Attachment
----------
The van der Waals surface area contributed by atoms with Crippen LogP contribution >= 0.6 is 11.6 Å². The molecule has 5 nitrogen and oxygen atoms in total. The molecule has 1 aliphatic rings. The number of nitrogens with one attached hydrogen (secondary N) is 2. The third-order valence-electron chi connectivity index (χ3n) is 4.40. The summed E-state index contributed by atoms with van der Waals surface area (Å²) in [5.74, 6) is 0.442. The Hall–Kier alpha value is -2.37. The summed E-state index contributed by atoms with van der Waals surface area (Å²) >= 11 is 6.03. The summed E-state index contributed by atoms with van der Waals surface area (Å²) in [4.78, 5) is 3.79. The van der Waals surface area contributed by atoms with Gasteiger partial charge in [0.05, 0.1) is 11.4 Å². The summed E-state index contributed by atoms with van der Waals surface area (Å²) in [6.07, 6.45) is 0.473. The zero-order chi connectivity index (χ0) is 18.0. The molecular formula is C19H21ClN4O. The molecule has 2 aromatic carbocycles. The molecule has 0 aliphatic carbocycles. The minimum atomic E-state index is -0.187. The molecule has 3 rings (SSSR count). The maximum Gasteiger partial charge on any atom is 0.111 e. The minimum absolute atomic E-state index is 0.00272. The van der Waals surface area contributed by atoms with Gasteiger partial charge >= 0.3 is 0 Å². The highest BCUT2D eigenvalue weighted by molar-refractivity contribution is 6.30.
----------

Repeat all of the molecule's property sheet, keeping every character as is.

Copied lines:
The van der Waals surface area contributed by atoms with Crippen LogP contribution >= 0.6 is 11.6 Å². The molecule has 5 nitrogen and oxygen atoms in total. The molecule has 1 aliphatic rings. The number of nitrogens with one attached hydrogen (secondary N) is 2. The third-order valence-electron chi connectivity index (χ3n) is 4.40. The summed E-state index contributed by atoms with van der Waals surface area (Å²) in [5.74, 6) is 0.442. The Hall–Kier alpha value is -2.37. The summed E-state index contributed by atoms with van der Waals surface area (Å²) >= 11 is 6.03. The summed E-state index contributed by atoms with van der Waals surface area (Å²) in [4.78, 5) is 3.79. The van der Waals surface area contributed by atoms with Gasteiger partial charge in [0.05, 0.1) is 11.4 Å². The summed E-state index contributed by atoms with van der Waals surface area (Å²) in [6.07, 6.45) is 0.473. The zero-order chi connectivity index (χ0) is 18.0. The molecular formula is C19H21ClN4O. The molecule has 2 aromatic carbocycles. The molecule has 0 aliphatic carbocycles. The minimum atomic E-state index is -0.187. The molecule has 3 rings (SSSR count). The maximum Gasteiger partial charge on any atom is 0.111 e. The minimum absolute atomic E-state index is 0.00272. The van der Waals surface area contributed by atoms with Gasteiger partial charge >= 0.3 is 0 Å². The highest BCUT2D eigenvalue weighted by molar-refractivity contribution is 6.30.